Super User is a question and answer site for computer enthusiasts and power users. Join them; it only takes a minute:

Sign up
Here's how it works:
  1. Anybody can ask a question
  2. Anybody can answer
  3. The best answers are voted up and rise to the top

I have a file tree that looks as such:

in
├── file1
├── dir1
└── dir2
    ├── dir3
    │   ├──── file2
    │   └──── junk1
    ├── junk2
    └── junk3

I want to create a sibling of in which looks like the following:

out
├── file1
├── dir1
└── dir2
    └─── dir3
         └── file2

In other words, recursively copy in to out excluding in/dir2 but including in/dir2/dir3/file2.

I have tried the following:

rsync -a --exclude='in/dir2' --include='in/dir2/dir3/file2' in out

Which results in the following:

out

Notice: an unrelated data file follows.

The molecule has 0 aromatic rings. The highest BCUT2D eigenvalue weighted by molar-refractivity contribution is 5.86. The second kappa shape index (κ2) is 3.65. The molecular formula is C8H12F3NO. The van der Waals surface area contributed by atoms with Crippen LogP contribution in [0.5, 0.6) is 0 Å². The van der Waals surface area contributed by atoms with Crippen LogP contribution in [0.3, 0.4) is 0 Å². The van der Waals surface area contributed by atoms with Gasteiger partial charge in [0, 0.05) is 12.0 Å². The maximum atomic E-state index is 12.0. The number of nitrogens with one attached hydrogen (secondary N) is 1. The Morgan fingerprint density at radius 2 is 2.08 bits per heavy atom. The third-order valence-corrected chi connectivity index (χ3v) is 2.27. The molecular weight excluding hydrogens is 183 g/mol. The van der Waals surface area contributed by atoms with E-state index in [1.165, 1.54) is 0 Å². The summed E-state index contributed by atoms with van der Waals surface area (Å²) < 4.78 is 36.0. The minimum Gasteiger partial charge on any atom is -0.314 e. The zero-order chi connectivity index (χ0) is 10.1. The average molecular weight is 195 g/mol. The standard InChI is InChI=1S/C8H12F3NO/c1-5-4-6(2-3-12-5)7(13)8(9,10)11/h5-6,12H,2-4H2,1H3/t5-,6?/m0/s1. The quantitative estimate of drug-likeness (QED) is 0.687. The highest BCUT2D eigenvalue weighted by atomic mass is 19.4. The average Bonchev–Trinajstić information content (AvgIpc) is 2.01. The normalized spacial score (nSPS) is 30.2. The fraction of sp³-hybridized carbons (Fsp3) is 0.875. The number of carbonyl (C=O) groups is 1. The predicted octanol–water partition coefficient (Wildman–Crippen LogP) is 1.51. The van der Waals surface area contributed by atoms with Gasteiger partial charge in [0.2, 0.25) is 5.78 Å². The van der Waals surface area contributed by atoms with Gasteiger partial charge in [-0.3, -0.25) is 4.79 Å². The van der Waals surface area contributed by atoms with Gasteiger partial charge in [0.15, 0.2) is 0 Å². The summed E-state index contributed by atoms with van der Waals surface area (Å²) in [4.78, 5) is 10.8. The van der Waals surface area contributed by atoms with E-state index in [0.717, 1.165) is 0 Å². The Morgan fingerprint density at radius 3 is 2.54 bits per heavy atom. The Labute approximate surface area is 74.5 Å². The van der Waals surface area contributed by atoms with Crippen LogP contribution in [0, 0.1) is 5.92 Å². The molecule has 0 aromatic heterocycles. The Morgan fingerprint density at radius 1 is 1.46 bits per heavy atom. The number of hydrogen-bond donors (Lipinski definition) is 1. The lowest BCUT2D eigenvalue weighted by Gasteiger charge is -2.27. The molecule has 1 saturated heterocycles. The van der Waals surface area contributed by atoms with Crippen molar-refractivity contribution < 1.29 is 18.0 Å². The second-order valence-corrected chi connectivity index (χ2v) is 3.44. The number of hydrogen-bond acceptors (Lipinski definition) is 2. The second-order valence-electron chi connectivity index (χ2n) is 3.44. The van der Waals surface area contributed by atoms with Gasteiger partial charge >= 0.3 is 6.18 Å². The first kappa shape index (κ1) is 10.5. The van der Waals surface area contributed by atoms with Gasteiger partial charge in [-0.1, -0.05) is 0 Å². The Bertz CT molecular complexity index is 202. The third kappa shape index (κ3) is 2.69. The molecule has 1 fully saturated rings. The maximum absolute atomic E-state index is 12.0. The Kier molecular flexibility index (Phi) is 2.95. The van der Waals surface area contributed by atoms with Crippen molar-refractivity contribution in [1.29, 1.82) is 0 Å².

└── in
    └── file1

So I tried the following:

rsync -a --exclude='dir2' --include='dir2/dir3/file2' in/ out

Which results in:

out
└── file1

How can I achieve what I want with rsync or other unix tools? I would prefer to stay away from using weird methods like piping tar into tar...

share|improve this question
up vote 0 down vote accepted

What about breaking this up into more than one rsync command and bundle them into a shell script.

Another possible alternative is a combination of find with cpio to the destination device.

share|improve this answer
    
Not exactly what I wanted but I guess it works. – KPthunder Feb 12 '13 at 22:01

You can explore the --exclude-from=FILE and --include-from=FILE options with rsync.

--include-from=FILE
        This  option is related to the --include option, but it specifies a FILE that contains include patterns
        (one per line).  Blank lines in the file and lines starting with ’;’ or ’#’ are ignored.  If FILE is -,
        the list will be read from standard input.
share|improve this answer

You must log in to answer this question.

Not the answer you're looking for? Browse other questions tagged .